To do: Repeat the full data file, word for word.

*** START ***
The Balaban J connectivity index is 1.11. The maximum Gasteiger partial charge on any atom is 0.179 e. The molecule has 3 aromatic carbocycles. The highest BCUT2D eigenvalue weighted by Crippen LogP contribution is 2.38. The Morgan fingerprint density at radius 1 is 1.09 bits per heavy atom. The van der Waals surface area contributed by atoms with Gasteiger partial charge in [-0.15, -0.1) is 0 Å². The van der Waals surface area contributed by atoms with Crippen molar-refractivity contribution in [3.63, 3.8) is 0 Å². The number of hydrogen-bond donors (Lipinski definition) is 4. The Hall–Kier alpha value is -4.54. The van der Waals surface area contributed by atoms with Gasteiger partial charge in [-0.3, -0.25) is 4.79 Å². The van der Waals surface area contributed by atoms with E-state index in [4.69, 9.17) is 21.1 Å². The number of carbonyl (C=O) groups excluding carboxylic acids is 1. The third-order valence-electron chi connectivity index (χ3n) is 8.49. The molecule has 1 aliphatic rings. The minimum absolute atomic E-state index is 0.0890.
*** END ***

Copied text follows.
The Balaban J connectivity index is 1.11. The maximum Gasteiger partial charge on any atom is 0.179 e. The molecule has 3 aromatic carbocycles. The highest BCUT2D eigenvalue weighted by Crippen LogP contribution is 2.38. The Morgan fingerprint density at radius 1 is 1.09 bits per heavy atom. The van der Waals surface area contributed by atoms with Gasteiger partial charge in [-0.15, -0.1) is 0 Å². The van der Waals surface area contributed by atoms with Crippen molar-refractivity contribution in [3.63, 3.8) is 0 Å². The number of hydrogen-bond donors (Lipinski definition) is 4. The Hall–Kier alpha value is -4.54. The van der Waals surface area contributed by atoms with Gasteiger partial charge in [-0.3, -0.25) is 4.79 Å². The van der Waals surface area contributed by atoms with E-state index in [4.69, 9.17) is 21.1 Å². The number of carbonyl (C=O) groups excluding carboxylic acids is 1. The third-order valence-electron chi connectivity index (χ3n) is 8.49. The molecule has 1 aliphatic rings. The minimum absolute atomic E-state index is 0.0890.